Everyone aspires for good health and vitality but there are several factors that prevent us from achieving this on a constant and periodic basis as we most desire. Encounters with various forms of diseases affect the normal way in which the body should function, taking away that…
Once these ischemic injuries set in, they leave patients with symptoms including high body temperature and other neurological dysfunctions. In such cases, the need to find protective interventions to deal with these aftermath effects becomes highly important and urgent. In this paper, one critical intervention to dealing with post adult cardiac arrest, which has effects like risk of ischemic injury to tissue, which is therapeutic hypothermia discussed for its effectiveness and efficiency as a care approach.
Neurological anatomy and physiology is discussed due to the relationship between neurological wellbeing and post cardiac arrest. As Arrich, Holzer, Havel, Müllner and Herkner (2012) note, “Good neurologic outcome after cardiac arrest is hard to achieve”. An understanding of the neurological anatomy and physiology will therefore make it possible to know why this is so and how this situation can effectively be tackled using therapeutic hypothermia. Quote (year) explained that neurological system comprises of two major components, which are the central nervous system (CNS) and the peripheral nervous system (PNS). Whereas the PNS is mainly made up of nerves that exit from the spinal cord, the CNS comprises the brain, the spinal cord, and the cranial nerves. Three major organs can therefore be anatomically and physiologically identified, which are brain, spinal cord and the vertebral column. Functionally, the brain is responsible for functions including “imagination, memory, speech, and limb movements to secretion hormones and control of various organs within the body” (Sehati, 2009). These functions are however made possible by the collective functioning of other cells, tissues and organs including brain cells, meninges, cerebrospinal fluid (csf), ventricles, brainstem, thalamus, cerebellum, lobes, cerebrum, hypothalamus, pituitary gland, basal ganglia, pineal gland, and cranial ...
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When the heart’s sustenance is at risk, it cannot pump anymore blood to the human system and hence the body dies. The heart breakdown can have various symptoms in humans, but the extreme tension on this organ can invariably lead to cardiac arrest and finally death.
The lungs of the aging individual illustrate damaged exchange of gas, decelerated expiratory flow speeds, and a reduction in essential capacity. In addition, physiologic aging is also accompanied by decreased elasticity and compliance of the large arteries and aorta.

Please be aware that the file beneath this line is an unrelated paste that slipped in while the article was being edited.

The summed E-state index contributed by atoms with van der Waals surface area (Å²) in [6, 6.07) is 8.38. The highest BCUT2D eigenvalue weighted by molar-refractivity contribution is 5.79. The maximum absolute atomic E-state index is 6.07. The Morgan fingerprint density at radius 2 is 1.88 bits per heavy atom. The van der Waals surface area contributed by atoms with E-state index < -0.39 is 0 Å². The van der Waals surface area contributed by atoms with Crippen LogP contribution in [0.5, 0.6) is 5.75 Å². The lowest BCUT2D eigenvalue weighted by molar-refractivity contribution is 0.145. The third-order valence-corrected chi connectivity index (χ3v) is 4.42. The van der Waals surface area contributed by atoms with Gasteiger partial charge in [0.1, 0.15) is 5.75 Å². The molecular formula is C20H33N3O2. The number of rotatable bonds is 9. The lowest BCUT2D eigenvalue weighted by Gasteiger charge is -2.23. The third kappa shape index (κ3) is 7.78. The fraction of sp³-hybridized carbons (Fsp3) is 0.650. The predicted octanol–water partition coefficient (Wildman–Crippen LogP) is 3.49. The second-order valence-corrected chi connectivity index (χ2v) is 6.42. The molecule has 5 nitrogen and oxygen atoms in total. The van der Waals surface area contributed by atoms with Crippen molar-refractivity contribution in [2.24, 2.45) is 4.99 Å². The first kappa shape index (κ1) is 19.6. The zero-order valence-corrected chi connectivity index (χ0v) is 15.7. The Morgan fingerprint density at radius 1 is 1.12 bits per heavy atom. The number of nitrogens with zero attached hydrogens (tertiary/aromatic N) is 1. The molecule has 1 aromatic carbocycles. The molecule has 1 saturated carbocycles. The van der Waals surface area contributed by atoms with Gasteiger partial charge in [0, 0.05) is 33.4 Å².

Other rhythyms and cardiac arrest complications/conditions which comprise less than 2% include subarachnoid hemorrhage or trauma, pregnant women, pediatrics, coma after near-drowning, hanging and other causes of asphyxia. About 60% of cardiac arrest survivors regain consciousness; of these, one-third experience irreversible cognitive disabilities.
The sinus node, atrium, and AV node are significantly influenced by autonomic tone (Saxena, P., Konstantinov, I. E., and Newman, M. A., 2007, p 60). Vagal influences depress the automaticity of the sinus node, depress conduction, and prolong AV nodal conduction and refractoriness in the tissues surrounding the sinus node; inhomogeneously decreases atrial refractoriness, slows atrial conduction and prolong AV nodal conduction and refractoriness (Reade, M.C., 2007, p 265).
The main significance of the study is to correctly ascertain the optimal duration of hypothermia, the optimal target temperature and the rates of cooling and rewarming. Its importance lies in the fact that many patients of cardiac arrest experience global ischemia that inflicts often irreparable damage to neurologic cellular mechanisms leading to very poor neurologic outcomes and, often, even mortality and vegetative existence.
Correspondingly, their studies provide sufficient evidence in the literature that supports the use of induced hypothermia to prevent and limit this anoxic brain injury (Hypothermia After Cardiac Arrest Study Group 2003; Bernard et al. 1997).
For therapeutic reasons, induced hypothermia is defined as the controlled lowering of a patient's temperature.
Advanced age can complicate prolonged mechanical ventilation, thus complicating the pulmonary dysfunction post cardiac surgical treatment. Postoperative pulmonary dysfunction is a significant clinical complication in patients undergoing cardiopulmonary bypass (CPB).
er, a nurse would really not have a sense of advancement in the execution of these skills, competence and knowledge if there are not concrete methodologies with which the duties they carry out are adequately measured. In this, Arcure and Harrison (2009) noted several means by
This is referred to as coronary heart failure of atherosclerosis.
One is at risk of getting heart attack if he/she had one in the past due to the presence of atherosclerosis in his/her blood. They are also at risk of heart
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